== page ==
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June 12, 2007 / David Lindner

Selfishness – Destoyer of Unity

The German philosopher Schopenhauer compared the human race to a bunch of porcupines huddling together on a cold winter’s night. He said, “The colder it gets outside, the more we huddle together for warmth; but the closer we get to one another, the more we hurt one another with our sharp quills. And in the lonely night of earth’s winter eventually we begin to drift apart and wander out on our own and freeze to death in our loneliness.”

Christ has given us an alternative—to forgive each other for the pokes we receive. That allows us to stay together and stay warm. (Wayne Brouwer, Holland, Michigan, quoted in Leadership, p. 68)

When it comes to the church, unity is what it’s all about and selfishness is the quill that pricks others around us. We can’t come to church with bitterness towards others, especially when it comes to matters of preference about worship, and expect the unbelievers among us to desire anything related to Church. Many who have been turned off by church we turned off by the bitterness within that they were then exposed to. If we want non-Christians to feel welcome, we must lay aside the quill of bitterness and draw close together as we draw close to Christ.

I have brought this scripture to mind many times, but it is such a descriptive passage on how we ought to live that it bears repeating. Here are some selections from Philippians 2:1-11: Being united with Christ, be like minded, be one in spirit and in purpose, do nothing out of selfish ambition, consider others better than yourselves, don’t look to your own interests, look to the interests of others. Your attitude should be the same as Christ Jesus, who made himself nothing, he humbled himself to the lowest state for God’s purposes.

If we as the Church of Jesus Christ can get our minds around this passage and really start living it out, we will see our hearts change, our priorities will change and other peoples’ hearts will change. Our hearts will change because we are no longer focusing on our selfish desires, but we are focusing on areas God wants to change in our lives. Our Priorities will change because we will be considering others better than ourselves. Other peoples’ hearts will change because they will no longer be feeling the prick of our quills.

Our livelihood as the Church of Jesus Christ depends on our ability to put the good of the church above our own preferences. If we are to reach all the people God wants us to reach, we will not be able to do so by claiming one style of worship is more spiritual than another. We will not be able to do so by refusing to participate in certain styles. If an unbelieving world comes into a believing church and sees it divided on the basis of preference, what hope is there for them, who have come from a conflicted world looking for peace. All of us have enough conflict in our lives throughout the week, we don’t need to bring that conflict in with us on Sunday mornings.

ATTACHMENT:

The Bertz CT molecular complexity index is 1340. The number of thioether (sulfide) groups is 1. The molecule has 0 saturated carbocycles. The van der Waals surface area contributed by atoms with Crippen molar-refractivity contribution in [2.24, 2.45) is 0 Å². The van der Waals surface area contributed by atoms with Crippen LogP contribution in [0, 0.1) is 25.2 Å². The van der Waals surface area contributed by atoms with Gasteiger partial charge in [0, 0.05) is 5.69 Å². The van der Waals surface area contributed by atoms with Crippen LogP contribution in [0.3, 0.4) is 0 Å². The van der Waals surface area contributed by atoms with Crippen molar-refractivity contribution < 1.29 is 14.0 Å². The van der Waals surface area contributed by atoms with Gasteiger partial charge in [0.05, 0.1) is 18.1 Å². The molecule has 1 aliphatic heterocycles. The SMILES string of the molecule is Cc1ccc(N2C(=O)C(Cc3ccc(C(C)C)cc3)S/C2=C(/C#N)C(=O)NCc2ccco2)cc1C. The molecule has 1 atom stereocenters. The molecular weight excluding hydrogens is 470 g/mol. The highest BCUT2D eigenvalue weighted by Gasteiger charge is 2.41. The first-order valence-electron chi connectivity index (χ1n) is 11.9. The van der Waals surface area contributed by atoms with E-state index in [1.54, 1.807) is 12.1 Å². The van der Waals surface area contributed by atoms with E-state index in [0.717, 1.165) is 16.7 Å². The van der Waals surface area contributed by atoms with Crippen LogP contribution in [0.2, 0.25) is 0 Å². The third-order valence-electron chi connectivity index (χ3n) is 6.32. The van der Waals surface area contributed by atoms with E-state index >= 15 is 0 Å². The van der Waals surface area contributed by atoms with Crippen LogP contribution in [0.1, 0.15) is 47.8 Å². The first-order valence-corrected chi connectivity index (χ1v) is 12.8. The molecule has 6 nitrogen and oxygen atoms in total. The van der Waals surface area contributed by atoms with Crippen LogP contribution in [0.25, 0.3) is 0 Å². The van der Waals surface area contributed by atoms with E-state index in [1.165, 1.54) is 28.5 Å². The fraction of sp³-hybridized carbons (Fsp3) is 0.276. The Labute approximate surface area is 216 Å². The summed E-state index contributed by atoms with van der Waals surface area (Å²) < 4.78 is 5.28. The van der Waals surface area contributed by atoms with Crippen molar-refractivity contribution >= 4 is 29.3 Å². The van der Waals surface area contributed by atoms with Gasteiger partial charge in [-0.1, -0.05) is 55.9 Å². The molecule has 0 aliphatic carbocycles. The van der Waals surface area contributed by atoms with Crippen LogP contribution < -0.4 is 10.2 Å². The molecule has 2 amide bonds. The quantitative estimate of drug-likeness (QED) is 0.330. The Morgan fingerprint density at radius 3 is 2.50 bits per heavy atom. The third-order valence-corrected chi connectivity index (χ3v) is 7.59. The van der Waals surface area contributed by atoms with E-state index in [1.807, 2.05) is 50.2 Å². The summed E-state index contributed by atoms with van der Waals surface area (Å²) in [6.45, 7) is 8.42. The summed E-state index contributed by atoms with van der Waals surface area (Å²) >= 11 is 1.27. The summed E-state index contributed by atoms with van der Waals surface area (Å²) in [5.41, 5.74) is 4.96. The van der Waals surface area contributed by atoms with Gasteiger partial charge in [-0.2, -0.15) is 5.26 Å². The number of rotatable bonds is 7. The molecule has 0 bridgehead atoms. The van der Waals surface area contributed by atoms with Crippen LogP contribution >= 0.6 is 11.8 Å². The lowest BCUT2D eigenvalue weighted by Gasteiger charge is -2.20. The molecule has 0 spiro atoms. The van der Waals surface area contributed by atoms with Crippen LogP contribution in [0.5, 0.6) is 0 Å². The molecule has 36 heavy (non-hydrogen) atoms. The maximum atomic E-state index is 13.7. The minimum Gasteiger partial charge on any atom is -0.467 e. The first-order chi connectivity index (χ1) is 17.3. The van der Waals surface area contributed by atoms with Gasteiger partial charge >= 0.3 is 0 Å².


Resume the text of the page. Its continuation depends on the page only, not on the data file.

Instead let us lay aside our personal Agendas and pick up the Agenda of Christ, which is to go into all the world. How can we go into all the world and make disciples if we are not unified on the home front? How can we go into all the world if we aren’t even fit to worship together in our own church? The way we do this is to be focused on Christ and nothing else.

Let me leave you with a quote from Oswald Chambers: “If we build to please ourselves, we are building on the sand; but if we build for the love of God, we are building on the rock.” Let’s stop building to satisfy ourselves, and let’s build on the Rock of Jesus Christ a love that lays down its quill.

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One Comment

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  1. mlb / Jun 22 2007 6:22 pm

    I once went to a community worship service where the words were only displayed on SOME songs. When they weren’t displayed, the worship leader said, “well, you all know this one.” But I didn’t, despite the fact that I had attended church all my life, listened to Christian music on the radio and recordings, and led worship in a number of small groups.
    All of the people around me happened to belong to the same church as the worship leader, so they sang along as I stood silently, helpless to join in. These were not songs with repeating melodies or choruses; they were long, narrative, “Vineyard”-type songs. I knew then what it feels like to be an outsider, and I didn’t like it.
    I vowed to always do everything within my power to make sure that EVERYONE who wants to join in the singing is able to do so. That means providing accurate words, power point that keeps up with the song, keys that are not too high or low for the average voice to sing, and accompaniment that doesn’t overpower the vocals. It also sometimes means rejecting a pretty song that I myself like because it is not very singable for the average person. I think the attitude and commitment of the worship leaders to provide a “style” of worship in which most of the worshippers can participate is just as important as the attitude of the worshippers. What do you think? Can you relate?

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